Tuesday, 5 April 2011
Auto Air paint
I painted Kristyn's frame pearl purple. Previous frames have been either solid white or solid red, and painted entirely with Imron two-part paints. As the local place where I buy paint from no longer stocks Imron, I went on a search for something new.
That search led to Auto-Air, which is made for custom car and motorcycle painting. It's about as different a paint as you can get from Imron. It's water based, which is weird, but makes cleanup so much easier.
One of the really neat things about the Auto Air paint is that it's readily available in teeny little 120ml pots. I only used around 60ml to paint kristyn's bike, so a single little pot is all I need. Plus, it comes in a huge array of colours.
The process I followed with Kristyn's bike was to first prime with epoxy primer as usual, then lay a thin coat of white Imron down. I could have used the auto-air white sealer, but I have half a litre of white Imron to hand.
After giving the white base coat a day or so to set up, I then mixed my pearl purple with medium reducer 3:1 (to suit my 0.5mm nozzle airbrush), and sprayed a really thin misting coat. I gave it ten minutes to set up, and sprayed a second, slightly heavier coat. I repeated the process half a dozen times - very thin coats building colour slowly.
The auto-air paint lets you know quite definitely if you're putting it on too thick, by taking on a mottled appearance. It's actually pretty easy to work with, and suits my methodical methods much better than Imron, which always leaves me feeling rushed.
So after leaving the frame to set for another day, I then clear coated it, first with a misting coat, then after twenty minutes putting on a full gloss coat.
The final product looks pretty good. It's still got another couple of coats of clear to go, once I get decals sorted, but in the meantime Kristyn is happily riding it and showing it off to everyone.
Subscribe to: Post Comments (Atom)
Suzy, my brothers been using Auto Air paints to paint custom helmets and I've often wondered if its suitable for bikes. What sort of clear do you use? Is it a 2 part?
I put a DeBeer Urethane 2 part clear over the top, which works quite well.
Suzy, now that you have used your air brush for sometime would you recommend others to go that route, or is a touch-up spray gun a better choice for bike frames? Also, how do you like your painting cabinet? I was thinking of building a temperary painting booth but a cabinet would be easier to store. Do you have much overspray in your garage?
Thanks very much,
p.s. Thank you very much for posting all this information. You're my go-to for frame building info!
My current airbrish is an Iwata Eclipse HP-BCS, with 0.5mm nozzle. It's barely big enough for the way I paint frames. I tend to reduce my paints more than the instructions (which are intended for two coats on automotive bodywork) recommend.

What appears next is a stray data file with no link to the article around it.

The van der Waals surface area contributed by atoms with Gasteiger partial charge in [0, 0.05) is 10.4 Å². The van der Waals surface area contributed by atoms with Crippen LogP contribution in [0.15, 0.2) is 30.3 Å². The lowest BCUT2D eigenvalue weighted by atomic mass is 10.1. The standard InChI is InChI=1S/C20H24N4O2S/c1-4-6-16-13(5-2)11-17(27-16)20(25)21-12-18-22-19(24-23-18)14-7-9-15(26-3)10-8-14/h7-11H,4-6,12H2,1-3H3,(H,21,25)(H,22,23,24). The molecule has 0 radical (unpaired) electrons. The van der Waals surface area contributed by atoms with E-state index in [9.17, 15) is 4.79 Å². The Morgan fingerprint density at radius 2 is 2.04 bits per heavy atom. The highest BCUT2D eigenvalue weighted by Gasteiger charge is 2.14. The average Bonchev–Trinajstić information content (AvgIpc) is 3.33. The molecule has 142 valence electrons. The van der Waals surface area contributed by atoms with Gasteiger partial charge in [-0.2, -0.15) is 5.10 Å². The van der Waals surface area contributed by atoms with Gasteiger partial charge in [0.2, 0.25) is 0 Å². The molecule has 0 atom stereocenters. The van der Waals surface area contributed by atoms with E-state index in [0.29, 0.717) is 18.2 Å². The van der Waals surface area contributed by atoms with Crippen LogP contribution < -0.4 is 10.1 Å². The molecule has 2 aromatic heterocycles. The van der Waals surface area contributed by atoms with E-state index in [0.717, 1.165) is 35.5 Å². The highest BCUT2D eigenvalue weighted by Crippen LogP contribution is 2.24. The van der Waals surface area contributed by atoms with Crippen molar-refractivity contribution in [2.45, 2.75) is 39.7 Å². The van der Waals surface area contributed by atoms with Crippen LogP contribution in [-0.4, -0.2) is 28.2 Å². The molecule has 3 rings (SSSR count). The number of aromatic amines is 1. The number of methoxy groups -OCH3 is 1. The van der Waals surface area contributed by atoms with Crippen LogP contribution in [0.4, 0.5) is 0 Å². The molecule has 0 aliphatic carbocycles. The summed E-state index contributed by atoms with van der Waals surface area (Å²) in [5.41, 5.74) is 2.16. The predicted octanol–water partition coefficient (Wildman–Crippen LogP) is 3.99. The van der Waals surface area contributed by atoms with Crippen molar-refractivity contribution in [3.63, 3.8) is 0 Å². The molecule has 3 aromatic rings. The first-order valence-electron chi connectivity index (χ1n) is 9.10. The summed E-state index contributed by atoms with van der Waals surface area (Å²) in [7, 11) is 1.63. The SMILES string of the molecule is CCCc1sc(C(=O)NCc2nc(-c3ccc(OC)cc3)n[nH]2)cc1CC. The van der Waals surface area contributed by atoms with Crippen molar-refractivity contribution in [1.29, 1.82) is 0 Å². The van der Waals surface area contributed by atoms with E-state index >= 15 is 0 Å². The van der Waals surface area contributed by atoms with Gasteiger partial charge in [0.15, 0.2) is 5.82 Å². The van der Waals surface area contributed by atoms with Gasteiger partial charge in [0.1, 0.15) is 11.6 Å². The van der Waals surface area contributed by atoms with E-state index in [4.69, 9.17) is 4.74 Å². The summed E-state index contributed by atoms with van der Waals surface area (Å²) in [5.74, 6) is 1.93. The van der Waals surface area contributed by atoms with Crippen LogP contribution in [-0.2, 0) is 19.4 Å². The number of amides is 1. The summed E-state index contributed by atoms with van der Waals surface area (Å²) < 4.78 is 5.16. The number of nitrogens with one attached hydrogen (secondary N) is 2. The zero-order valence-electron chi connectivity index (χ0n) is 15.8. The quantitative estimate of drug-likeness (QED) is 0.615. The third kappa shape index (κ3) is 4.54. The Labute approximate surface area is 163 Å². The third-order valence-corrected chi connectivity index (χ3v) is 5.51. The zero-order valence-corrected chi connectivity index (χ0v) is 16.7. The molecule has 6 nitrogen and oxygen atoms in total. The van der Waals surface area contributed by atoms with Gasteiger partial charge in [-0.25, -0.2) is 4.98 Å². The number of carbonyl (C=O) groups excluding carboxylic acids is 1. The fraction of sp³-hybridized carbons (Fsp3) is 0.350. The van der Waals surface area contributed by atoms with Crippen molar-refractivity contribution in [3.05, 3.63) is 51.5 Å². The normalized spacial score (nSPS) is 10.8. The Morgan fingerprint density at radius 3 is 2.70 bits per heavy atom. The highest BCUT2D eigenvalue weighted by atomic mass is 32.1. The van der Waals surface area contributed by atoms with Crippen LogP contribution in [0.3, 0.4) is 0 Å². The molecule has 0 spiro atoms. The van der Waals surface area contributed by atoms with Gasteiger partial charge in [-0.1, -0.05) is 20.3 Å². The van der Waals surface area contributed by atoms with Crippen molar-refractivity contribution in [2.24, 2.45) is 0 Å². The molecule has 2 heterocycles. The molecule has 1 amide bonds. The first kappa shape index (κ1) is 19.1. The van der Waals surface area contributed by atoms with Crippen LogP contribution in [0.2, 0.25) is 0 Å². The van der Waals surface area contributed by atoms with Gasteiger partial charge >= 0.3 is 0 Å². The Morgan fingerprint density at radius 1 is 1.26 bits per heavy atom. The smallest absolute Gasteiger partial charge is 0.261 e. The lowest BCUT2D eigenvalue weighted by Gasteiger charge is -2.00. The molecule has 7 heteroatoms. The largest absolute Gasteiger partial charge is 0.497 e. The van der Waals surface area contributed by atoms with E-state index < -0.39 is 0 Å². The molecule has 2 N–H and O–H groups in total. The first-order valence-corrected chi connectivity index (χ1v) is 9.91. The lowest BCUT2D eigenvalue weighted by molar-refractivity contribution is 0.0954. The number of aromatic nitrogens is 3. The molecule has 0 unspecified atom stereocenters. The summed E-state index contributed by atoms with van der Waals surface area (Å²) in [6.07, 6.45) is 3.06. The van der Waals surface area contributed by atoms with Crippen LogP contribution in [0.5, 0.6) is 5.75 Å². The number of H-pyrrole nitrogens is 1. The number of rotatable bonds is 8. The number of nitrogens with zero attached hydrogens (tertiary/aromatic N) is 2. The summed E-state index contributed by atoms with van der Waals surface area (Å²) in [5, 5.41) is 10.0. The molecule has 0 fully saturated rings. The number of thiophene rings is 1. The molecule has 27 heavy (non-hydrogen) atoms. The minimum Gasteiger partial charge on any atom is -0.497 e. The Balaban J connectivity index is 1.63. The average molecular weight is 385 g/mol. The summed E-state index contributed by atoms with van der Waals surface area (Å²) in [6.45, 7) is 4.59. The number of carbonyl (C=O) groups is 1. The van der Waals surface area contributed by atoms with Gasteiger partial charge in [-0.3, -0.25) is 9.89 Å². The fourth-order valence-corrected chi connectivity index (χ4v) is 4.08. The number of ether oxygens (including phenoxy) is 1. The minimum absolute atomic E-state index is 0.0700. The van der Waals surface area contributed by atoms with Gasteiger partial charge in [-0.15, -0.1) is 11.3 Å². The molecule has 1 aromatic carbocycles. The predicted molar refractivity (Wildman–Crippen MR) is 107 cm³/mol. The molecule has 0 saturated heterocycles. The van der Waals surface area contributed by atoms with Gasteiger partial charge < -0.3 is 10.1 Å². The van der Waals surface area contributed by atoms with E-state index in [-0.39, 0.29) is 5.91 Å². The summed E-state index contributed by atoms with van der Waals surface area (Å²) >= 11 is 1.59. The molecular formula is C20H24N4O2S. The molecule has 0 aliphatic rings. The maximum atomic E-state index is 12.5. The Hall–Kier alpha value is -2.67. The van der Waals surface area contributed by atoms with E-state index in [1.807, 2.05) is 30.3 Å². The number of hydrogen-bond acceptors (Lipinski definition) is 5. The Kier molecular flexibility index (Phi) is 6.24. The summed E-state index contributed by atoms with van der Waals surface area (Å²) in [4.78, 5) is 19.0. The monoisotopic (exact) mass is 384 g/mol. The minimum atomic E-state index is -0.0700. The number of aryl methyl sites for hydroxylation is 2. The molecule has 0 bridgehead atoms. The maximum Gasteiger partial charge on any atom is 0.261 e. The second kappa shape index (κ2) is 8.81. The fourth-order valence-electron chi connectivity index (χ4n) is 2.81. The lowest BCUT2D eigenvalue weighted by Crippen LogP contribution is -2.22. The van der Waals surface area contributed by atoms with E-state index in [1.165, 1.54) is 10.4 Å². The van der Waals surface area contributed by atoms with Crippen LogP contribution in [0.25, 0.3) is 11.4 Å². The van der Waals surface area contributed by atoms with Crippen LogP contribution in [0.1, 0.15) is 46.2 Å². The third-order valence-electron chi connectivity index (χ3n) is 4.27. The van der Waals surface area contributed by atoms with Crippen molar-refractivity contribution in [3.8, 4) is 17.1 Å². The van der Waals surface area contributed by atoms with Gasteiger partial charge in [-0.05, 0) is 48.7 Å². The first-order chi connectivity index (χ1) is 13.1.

I've got a bit of a history with different guns. The very first frame I painted was done with spraycans, which wass awful and makes a huge mess. The paint looked okay at first, mbut was dreadfully delicate.
When I swapped to activated paint I bought a cheap spraygun from the hardware store, with a 1.8mm nozzle. I tried to spray with it but gave up - there was zero control of spray pattern - it was either on like a firehose or off.
I went back to the hardware shop and bought a "touch up gun", with a 1.2mm nozzle. I used this to paint the first frame I built, but it wasn't much better than the first gun - very little control, dreadful atomisation, and it filled the whole garage with overspray.
So that's when I bought the airbrush - I wanted something that was much more controllable, and probably overcompensated. The airbrush gives me really beautiful atomisation and allows me to do wonderful fine mist coats, but is quite fussy about viscosity and is a bit of a pain when it comes to the final clear coat, because I'm rushing to get the coat finished before it starts to set up.
I've just bought a new gun - an Iwata RG3, with a 1.0mm nozzle, which I intend on using specifically for clear. This is literally the next size up from the airbrush that I've been using. It's an expensive tool, so I hope it will still provide really good atomisation and fine control of the paint, but allow me to get the final clear on a little quicker.
My booth is small but serviceable. I have no issues with overspray in the room at any point but for the last clear, where it can't quite keep up and things get a little misty. I have plans to upgrade it a little to improve the airflow.
Post a Comment